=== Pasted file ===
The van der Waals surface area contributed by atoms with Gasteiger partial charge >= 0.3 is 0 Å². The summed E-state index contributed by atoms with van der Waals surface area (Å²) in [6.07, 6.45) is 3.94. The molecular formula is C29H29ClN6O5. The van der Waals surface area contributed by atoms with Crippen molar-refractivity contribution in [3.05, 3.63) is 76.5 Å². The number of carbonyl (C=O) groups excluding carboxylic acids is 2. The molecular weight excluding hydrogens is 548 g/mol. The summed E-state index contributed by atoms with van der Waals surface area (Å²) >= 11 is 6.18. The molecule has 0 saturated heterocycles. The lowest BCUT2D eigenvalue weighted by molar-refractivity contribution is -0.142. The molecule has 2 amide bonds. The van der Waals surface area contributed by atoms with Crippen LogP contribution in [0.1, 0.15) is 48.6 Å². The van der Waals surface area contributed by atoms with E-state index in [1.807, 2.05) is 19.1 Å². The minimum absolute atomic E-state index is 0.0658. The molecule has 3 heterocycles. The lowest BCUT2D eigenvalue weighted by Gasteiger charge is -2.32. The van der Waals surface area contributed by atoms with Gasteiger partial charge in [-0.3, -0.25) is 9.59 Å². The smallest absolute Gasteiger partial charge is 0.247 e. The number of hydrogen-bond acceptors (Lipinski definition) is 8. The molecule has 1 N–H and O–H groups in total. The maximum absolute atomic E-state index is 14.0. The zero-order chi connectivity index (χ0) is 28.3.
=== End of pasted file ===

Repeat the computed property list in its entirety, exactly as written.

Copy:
The van der Waals surface area contributed by atoms with Gasteiger partial charge >= 0.3 is 0 Å². The summed E-state index contributed by atoms with van der Waals surface area (Å²) in [6.07, 6.45) is 3.94. The molecular formula is C29H29ClN6O5. The van der Waals surface area contributed by atoms with Crippen molar-refractivity contribution in [3.05, 3.63) is 76.5 Å². The number of carbonyl (C=O) groups excluding carboxylic acids is 2. The molecular weight excluding hydrogens is 548 g/mol. The summed E-state index contributed by atoms with van der Waals surface area (Å²) >= 11 is 6.18. The molecule has 0 saturated heterocycles. The lowest BCUT2D eigenvalue weighted by molar-refractivity contribution is -0.142. The molecule has 2 amide bonds. The van der Waals surface area contributed by atoms with Crippen LogP contribution in [0.1, 0.15) is 48.6 Å². The van der Waals surface area contributed by atoms with E-state index in [1.807, 2.05) is 19.1 Å². The minimum absolute atomic E-state index is 0.0658. The molecule has 3 heterocycles. The lowest BCUT2D eigenvalue weighted by Gasteiger charge is -2.32. The van der Waals surface area contributed by atoms with Gasteiger partial charge in [-0.3, -0.25) is 9.59 Å². The smallest absolute Gasteiger partial charge is 0.247 e. The number of hydrogen-bond acceptors (Lipinski definition) is 8. The molecule has 1 N–H and O–H groups in total. The maximum absolute atomic E-state index is 14.0. The zero-order chi connectivity index (χ0) is 28.3.